Albert Einstein was born on March 14, 1879 in Ulm, Wurttemberg, Germany. Einstein contributed more than any other scientist since Sir Isaac Newton to our understanding of physical reality.
Einstein was slow to learn to talk, not beginning to speak until sometime after his second birthday. His slow verbal development combined with a native rebelliousness toward authority, led one schoolmaster to say that young Albert would never amount to much.
Einstein’s mother, Pauline, was a talented pianist. She introduced Albert to music as a small child, beginning his violin lessons at age six. He labored under unimaginative instruction until discovering the joys of Mozart’s sonatas at age 13. From that point on, although he had no further lessons, his violin remained a constant companion. Einstein said later that, “I live my daydreams in music. I see my life in the form of music.”
When Einstein was 10, a poor student named Max Talmud began dining with the Einstein family once a week. Max would bring illustrated science books for Albert to study, and they would discuss what Albert learned. Max gave him a geometry textbook two years before Albert was to study the subject at school. Max later recalled, “Soon the flight of his mathematical genius was so high that I could no longer follow.”
In 1896, Einstein entered the Swiss Federal Polytechnic School in Zurich to be trained as a physics and mathematics instructor. He graduated in 1901, and unable to find a teaching position, accepted a job as technical assistant in the Swiss Patent Office in Bern. Einstein worked at the patent office from 1902 to 1909. During this period he completed an astonishing range of theoretical physics publications, written in his spare time, without the benefit of scientific literature or close contact with colleagues.
The most well known of these works is Einstein’s 1905 paper proposing ̴the special theory of relativity.” He based his new theory on the principle that the laws of physics are in the same form in any frame of reference. As a second fundamental hypothesis, Einstein assumed that the speed of light remained constant in all frames of reference.
Later in 1905 Einstein showed how mass and energy were equivalent expressing it in the famous equation: E=mc2 (energy equals mass times the velocity of light squared). This equation became a cornerstone in the development of nuclear energy.
Einstein received the Nobel Prize in 1921 but not for relativity, rather for his 1905 work on the photoelectric effect. He worked on at Princeton until the end of his life on an attempt to unify the laws of physics.
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Einstein: His Life and Universe
by Walter Isaacson
Acclaimed biographer Isaacson reminds us why Einstein (18791955) remains one of the most celebrated figures of the 20th century.
Einstein: A Life
by Denis Brian
The author integrates Einstein's genius with his private and public life to give us a complete impression of the real person. A superb biographical achievement.
Einstein: A Life in Science
by Michael White and John Gribbin
A vivid portrait of Einstein the man, including accesible explanations of his scientific thought.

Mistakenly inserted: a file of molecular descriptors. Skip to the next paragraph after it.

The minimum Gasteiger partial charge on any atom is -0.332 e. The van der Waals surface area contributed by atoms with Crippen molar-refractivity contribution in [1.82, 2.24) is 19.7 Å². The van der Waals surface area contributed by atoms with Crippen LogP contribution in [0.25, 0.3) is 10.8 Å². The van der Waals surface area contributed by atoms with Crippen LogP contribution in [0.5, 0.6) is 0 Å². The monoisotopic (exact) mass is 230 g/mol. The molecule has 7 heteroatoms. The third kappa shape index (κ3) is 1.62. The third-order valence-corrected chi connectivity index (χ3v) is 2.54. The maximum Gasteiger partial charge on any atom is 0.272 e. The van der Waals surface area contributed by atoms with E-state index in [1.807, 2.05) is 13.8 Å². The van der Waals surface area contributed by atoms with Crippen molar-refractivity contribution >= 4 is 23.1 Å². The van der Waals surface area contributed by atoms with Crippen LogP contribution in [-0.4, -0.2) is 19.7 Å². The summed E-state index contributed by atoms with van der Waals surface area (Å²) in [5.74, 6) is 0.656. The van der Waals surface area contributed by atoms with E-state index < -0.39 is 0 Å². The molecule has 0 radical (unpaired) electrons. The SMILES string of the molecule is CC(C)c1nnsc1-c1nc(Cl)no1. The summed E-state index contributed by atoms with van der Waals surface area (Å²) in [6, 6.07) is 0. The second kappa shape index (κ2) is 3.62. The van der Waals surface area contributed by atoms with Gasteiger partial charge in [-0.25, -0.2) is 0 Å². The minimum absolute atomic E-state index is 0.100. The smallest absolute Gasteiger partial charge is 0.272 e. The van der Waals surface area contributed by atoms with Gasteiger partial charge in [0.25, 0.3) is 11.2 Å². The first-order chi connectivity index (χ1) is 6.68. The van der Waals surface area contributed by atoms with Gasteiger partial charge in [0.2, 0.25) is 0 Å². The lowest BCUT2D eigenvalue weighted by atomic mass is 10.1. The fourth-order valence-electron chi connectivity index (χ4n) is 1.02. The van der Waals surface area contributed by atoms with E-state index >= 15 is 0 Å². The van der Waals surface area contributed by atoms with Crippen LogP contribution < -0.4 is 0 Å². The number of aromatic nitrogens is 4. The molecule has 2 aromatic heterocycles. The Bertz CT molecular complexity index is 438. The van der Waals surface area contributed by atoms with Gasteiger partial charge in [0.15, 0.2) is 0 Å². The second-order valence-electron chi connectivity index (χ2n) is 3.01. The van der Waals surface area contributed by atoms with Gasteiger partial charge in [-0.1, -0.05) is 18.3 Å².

The Quotable Einstein
by Albert Einstein, Alice Calaprice, Editor
This book introduces the many sides of Albert Einstein, irascible and benign, humorous and dismissive. Includes his ideas arranged by theme, a family chronology, and a selected bibliography.
E = mc2: A Biography of the World's Most Famous Equation
by David Bodanis
Offers an easily grasped gloss on the famous equation. Pays homage to Einstein and to his lesser known predecessors such as Maxwell, Faraday, and Lavoisier.
Einstein's Universe: A Guide to the Theory of Relativity
by Nigel Calder
A very accessible guide to Einstein's monumental theory of relativity.
NOVA: Einstein's Big Idea
Einstein's Big Idea dramatizes how an obscure young patent clerk came up with the shattering 1905 discovery that the realms of matter and energy are inescapably linked.
Using Einstiein's private papers, dramatized interviews, historical photography, and computer animation the producers reveal Einstein's personal life and his lifelong quest to understand nature.
NOVA - Genius: The Science of Einstein, Newton, Darwin, and Galileo
An excellent collection of four Nova programs about the lives and work of four of the most influential scientists in history: Einstein, Newton, Darwin, and Galileo.
NOVA - The Elegant Universe
Brian Greene, professor of physics and mathematics at Columbia University and the author of the best-selling book, The Elegant Universe, narrates this exciting and in-depth exploration of the latest theory of the nature of the universe, superstring theory.
Einstein Archive Online
An itemized database of approximately 43,000 Einstein and Einstein-related writings, professional and personal correspondence
Albert Einstein Archives
The repository of the personal papers of Albert Einstein
Einstein on Science and Religion
“I believe in Spinoza’s God who reveals Himself in the orderly harmony of what exists...”Albert Einstein
Einstein’s Letters to Roosevelt
Regarding the Atomic Bomb
Einstein's Big Idea
Companion Web site to the NOVA program
Einstein at Princeton
The Historical Society of Princeton